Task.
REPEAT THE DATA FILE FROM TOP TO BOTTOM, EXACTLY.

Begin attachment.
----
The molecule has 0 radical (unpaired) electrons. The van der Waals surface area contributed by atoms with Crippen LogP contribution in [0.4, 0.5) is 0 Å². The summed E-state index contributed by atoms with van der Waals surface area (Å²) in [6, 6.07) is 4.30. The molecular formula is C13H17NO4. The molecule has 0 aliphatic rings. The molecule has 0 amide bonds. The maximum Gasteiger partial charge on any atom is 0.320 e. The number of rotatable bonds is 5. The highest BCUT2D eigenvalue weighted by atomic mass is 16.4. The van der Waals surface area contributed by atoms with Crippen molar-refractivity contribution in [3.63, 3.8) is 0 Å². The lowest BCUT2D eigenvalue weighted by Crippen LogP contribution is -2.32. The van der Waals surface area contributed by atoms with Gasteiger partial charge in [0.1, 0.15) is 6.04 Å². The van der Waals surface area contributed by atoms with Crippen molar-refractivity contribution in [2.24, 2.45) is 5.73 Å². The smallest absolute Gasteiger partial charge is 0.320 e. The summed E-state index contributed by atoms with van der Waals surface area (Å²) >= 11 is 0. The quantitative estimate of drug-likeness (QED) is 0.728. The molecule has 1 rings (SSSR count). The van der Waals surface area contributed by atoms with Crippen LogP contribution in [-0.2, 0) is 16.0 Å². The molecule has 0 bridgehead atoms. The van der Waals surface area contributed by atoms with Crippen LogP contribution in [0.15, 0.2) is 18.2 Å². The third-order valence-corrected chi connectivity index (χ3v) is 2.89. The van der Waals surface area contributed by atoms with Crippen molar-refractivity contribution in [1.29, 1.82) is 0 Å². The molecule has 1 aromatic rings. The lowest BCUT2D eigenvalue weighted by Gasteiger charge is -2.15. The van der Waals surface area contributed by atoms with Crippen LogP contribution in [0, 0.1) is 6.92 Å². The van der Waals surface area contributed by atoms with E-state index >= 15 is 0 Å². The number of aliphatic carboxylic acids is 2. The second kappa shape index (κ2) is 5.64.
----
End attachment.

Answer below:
The molecule has 0 radical (unpaired) electrons. The van der Waals surface area contributed by atoms with Crippen LogP contribution in [0.4, 0.5) is 0 Å². The summed E-state index contributed by atoms with van der Waals surface area (Å²) in [6, 6.07) is 4.30. The molecular formula is C13H17NO4. The molecule has 0 aliphatic rings. The molecule has 0 amide bonds. The maximum Gasteiger partial charge on any atom is 0.320 e. The number of rotatable bonds is 5. The highest BCUT2D eigenvalue weighted by atomic mass is 16.4. The van der Waals surface area contributed by atoms with Crippen molar-refractivity contribution in [3.63, 3.8) is 0 Å². The lowest BCUT2D eigenvalue weighted by Crippen LogP contribution is -2.32. The van der Waals surface area contributed by atoms with Gasteiger partial charge in [0.1, 0.15) is 6.04 Å². The van der Waals surface area contributed by atoms with Crippen molar-refractivity contribution in [2.24, 2.45) is 5.73 Å². The smallest absolute Gasteiger partial charge is 0.320 e. The summed E-state index contributed by atoms with van der Waals surface area (Å²) >= 11 is 0. The quantitative estimate of drug-likeness (QED) is 0.728. The molecule has 1 rings (SSSR count). The van der Waals surface area contributed by atoms with Crippen LogP contribution in [-0.2, 0) is 16.0 Å². The molecule has 0 bridgehead atoms. The van der Waals surface area contributed by atoms with Crippen LogP contribution in [0.15, 0.2) is 18.2 Å². The third-order valence-corrected chi connectivity index (χ3v) is 2.89. The van der Waals surface area contributed by atoms with Crippen molar-refractivity contribution in [1.29, 1.82) is 0 Å². The molecule has 1 aromatic rings. The lowest BCUT2D eigenvalue weighted by Gasteiger charge is -2.15. The van der Waals surface area contributed by atoms with Crippen LogP contribution in [0, 0.1) is 6.92 Å². The van der Waals surface area contributed by atoms with E-state index >= 15 is 0 Å². The number of aliphatic carboxylic acids is 2. The second kappa shape index (κ2) is 5.64.